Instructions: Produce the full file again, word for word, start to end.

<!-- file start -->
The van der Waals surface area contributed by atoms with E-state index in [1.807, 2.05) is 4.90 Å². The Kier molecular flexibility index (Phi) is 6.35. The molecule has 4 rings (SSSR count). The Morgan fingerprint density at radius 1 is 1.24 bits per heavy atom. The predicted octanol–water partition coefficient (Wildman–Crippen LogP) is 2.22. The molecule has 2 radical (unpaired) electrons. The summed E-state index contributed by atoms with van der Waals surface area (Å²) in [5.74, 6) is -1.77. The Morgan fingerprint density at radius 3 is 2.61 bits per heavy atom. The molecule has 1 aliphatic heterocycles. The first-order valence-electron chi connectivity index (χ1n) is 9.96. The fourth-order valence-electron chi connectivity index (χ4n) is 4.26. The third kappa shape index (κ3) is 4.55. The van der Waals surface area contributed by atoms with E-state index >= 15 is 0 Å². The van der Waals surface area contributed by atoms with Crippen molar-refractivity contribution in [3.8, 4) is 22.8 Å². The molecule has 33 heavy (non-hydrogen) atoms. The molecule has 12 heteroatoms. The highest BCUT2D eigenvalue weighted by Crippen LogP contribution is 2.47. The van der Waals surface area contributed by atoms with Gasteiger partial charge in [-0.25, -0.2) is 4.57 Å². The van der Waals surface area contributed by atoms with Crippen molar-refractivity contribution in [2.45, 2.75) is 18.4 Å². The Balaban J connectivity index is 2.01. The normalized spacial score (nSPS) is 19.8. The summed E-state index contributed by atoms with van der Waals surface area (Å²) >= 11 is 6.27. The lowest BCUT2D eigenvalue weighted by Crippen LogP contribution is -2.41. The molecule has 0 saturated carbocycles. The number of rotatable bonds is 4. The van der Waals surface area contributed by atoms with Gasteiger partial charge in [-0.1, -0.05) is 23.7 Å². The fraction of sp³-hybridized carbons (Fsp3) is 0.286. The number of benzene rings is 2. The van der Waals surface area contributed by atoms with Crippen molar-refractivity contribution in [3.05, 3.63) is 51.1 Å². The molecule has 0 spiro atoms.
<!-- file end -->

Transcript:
The van der Waals surface area contributed by atoms with E-state index in [1.807, 2.05) is 4.90 Å². The Kier molecular flexibility index (Phi) is 6.35. The molecule has 4 rings (SSSR count). The Morgan fingerprint density at radius 1 is 1.24 bits per heavy atom. The predicted octanol–water partition coefficient (Wildman–Crippen LogP) is 2.22. The molecule has 2 radical (unpaired) electrons. The summed E-state index contributed by atoms with van der Waals surface area (Å²) in [5.74, 6) is -1.77. The Morgan fingerprint density at radius 3 is 2.61 bits per heavy atom. The molecule has 1 aliphatic heterocycles. The first-order valence-electron chi connectivity index (χ1n) is 9.96. The fourth-order valence-electron chi connectivity index (χ4n) is 4.26. The third kappa shape index (κ3) is 4.55. The van der Waals surface area contributed by atoms with E-state index >= 15 is 0 Å². The van der Waals surface area contributed by atoms with Crippen molar-refractivity contribution in [3.8, 4) is 22.8 Å². The molecule has 33 heavy (non-hydrogen) atoms. The molecule has 12 heteroatoms. The highest BCUT2D eigenvalue weighted by Crippen LogP contribution is 2.47. The van der Waals surface area contributed by atoms with Gasteiger partial charge in [-0.25, -0.2) is 4.57 Å². The van der Waals surface area contributed by atoms with Crippen molar-refractivity contribution in [2.45, 2.75) is 18.4 Å². The Balaban J connectivity index is 2.01. The normalized spacial score (nSPS) is 19.8. The summed E-state index contributed by atoms with van der Waals surface area (Å²) >= 11 is 6.27. The lowest BCUT2D eigenvalue weighted by Crippen LogP contribution is -2.41. The molecule has 0 saturated carbocycles. The number of rotatable bonds is 4. The van der Waals surface area contributed by atoms with Gasteiger partial charge in [-0.1, -0.05) is 23.7 Å². The fraction of sp³-hybridized carbons (Fsp3) is 0.286. The number of benzene rings is 2. The van der Waals surface area contributed by atoms with Crippen molar-refractivity contribution in [3.05, 3.63) is 51.1 Å². The molecule has 0 spiro atoms.